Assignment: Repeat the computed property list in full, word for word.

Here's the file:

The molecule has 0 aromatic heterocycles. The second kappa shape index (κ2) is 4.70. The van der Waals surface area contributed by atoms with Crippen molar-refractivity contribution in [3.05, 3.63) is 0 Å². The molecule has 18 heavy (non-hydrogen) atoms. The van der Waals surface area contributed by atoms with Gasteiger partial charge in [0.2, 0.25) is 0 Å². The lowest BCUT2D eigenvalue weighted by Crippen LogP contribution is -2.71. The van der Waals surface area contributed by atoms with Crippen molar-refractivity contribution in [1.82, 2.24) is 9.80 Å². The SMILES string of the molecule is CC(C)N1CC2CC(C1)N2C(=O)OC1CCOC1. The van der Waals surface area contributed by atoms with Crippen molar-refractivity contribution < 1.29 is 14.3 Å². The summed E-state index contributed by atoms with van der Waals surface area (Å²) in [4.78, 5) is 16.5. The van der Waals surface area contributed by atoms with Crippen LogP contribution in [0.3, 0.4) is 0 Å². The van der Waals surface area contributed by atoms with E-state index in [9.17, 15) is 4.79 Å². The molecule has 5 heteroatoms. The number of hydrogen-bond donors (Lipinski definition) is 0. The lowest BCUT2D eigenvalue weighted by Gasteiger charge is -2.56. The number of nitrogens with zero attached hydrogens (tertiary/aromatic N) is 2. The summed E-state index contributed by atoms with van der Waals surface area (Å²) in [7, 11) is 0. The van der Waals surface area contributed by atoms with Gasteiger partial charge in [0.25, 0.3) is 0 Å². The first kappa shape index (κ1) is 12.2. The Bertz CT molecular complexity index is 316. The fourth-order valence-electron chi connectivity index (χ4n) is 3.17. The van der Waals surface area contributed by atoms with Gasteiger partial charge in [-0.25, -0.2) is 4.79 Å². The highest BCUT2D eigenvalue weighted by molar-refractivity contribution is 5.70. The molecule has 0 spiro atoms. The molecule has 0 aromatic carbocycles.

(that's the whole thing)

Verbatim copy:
The molecule has 0 aromatic heterocycles. The second kappa shape index (κ2) is 4.70. The van der Waals surface area contributed by atoms with Crippen molar-refractivity contribution in [3.05, 3.63) is 0 Å². The molecule has 18 heavy (non-hydrogen) atoms. The van der Waals surface area contributed by atoms with Gasteiger partial charge in [0.2, 0.25) is 0 Å². The lowest BCUT2D eigenvalue weighted by Crippen LogP contribution is -2.71. The van der Waals surface area contributed by atoms with Crippen molar-refractivity contribution in [1.82, 2.24) is 9.80 Å². The SMILES string of the molecule is CC(C)N1CC2CC(C1)N2C(=O)OC1CCOC1. The van der Waals surface area contributed by atoms with Crippen molar-refractivity contribution < 1.29 is 14.3 Å². The summed E-state index contributed by atoms with van der Waals surface area (Å²) in [4.78, 5) is 16.5. The van der Waals surface area contributed by atoms with Crippen LogP contribution in [0.3, 0.4) is 0 Å². The van der Waals surface area contributed by atoms with E-state index in [9.17, 15) is 4.79 Å². The molecule has 5 heteroatoms. The number of hydrogen-bond donors (Lipinski definition) is 0. The lowest BCUT2D eigenvalue weighted by Gasteiger charge is -2.56. The number of nitrogens with zero attached hydrogens (tertiary/aromatic N) is 2. The summed E-state index contributed by atoms with van der Waals surface area (Å²) in [7, 11) is 0. The van der Waals surface area contributed by atoms with Gasteiger partial charge in [0.25, 0.3) is 0 Å². The first kappa shape index (κ1) is 12.2. The Bertz CT molecular complexity index is 316. The fourth-order valence-electron chi connectivity index (χ4n) is 3.17. The van der Waals surface area contributed by atoms with Gasteiger partial charge in [-0.25, -0.2) is 4.79 Å². The highest BCUT2D eigenvalue weighted by molar-refractivity contribution is 5.70. The molecule has 0 spiro atoms. The molecule has 0 aromatic carbocycles.